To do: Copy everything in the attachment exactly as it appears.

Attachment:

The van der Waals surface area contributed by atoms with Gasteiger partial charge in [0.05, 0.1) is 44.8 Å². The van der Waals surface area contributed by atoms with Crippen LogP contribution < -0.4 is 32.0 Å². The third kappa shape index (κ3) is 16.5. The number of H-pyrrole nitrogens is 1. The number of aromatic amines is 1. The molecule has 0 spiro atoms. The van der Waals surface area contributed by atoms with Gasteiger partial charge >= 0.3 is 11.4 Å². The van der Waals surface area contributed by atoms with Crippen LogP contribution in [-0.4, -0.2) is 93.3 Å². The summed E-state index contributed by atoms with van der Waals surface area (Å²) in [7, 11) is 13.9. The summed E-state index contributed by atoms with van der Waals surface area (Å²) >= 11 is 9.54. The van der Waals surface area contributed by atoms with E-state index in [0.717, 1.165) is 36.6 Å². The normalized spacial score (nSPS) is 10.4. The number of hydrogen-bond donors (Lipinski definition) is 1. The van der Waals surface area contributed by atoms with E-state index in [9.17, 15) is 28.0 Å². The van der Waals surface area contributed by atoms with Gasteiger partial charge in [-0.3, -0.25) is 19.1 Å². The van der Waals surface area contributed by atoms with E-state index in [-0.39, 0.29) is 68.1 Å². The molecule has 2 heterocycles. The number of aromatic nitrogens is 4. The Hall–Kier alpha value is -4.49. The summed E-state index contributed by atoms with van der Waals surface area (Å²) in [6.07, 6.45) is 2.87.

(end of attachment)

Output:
The van der Waals surface area contributed by atoms with Gasteiger partial charge in [0.05, 0.1) is 44.8 Å². The van der Waals surface area contributed by atoms with Crippen LogP contribution < -0.4 is 32.0 Å². The third kappa shape index (κ3) is 16.5. The number of H-pyrrole nitrogens is 1. The number of aromatic amines is 1. The molecule has 0 spiro atoms. The van der Waals surface area contributed by atoms with Gasteiger partial charge >= 0.3 is 11.4 Å². The van der Waals surface area contributed by atoms with Crippen LogP contribution in [-0.4, -0.2) is 93.3 Å². The summed E-state index contributed by atoms with van der Waals surface area (Å²) in [7, 11) is 13.9. The summed E-state index contributed by atoms with van der Waals surface area (Å²) >= 11 is 9.54. The van der Waals surface area contributed by atoms with E-state index in [0.717, 1.165) is 36.6 Å². The normalized spacial score (nSPS) is 10.4. The number of hydrogen-bond donors (Lipinski definition) is 1. The van der Waals surface area contributed by atoms with E-state index in [9.17, 15) is 28.0 Å². The van der Waals surface area contributed by atoms with Gasteiger partial charge in [-0.3, -0.25) is 19.1 Å². The van der Waals surface area contributed by atoms with E-state index in [-0.39, 0.29) is 68.1 Å². The molecule has 2 heterocycles. The number of aromatic nitrogens is 4. The Hall–Kier alpha value is -4.49. The summed E-state index contributed by atoms with van der Waals surface area (Å²) in [6.07, 6.45) is 2.87.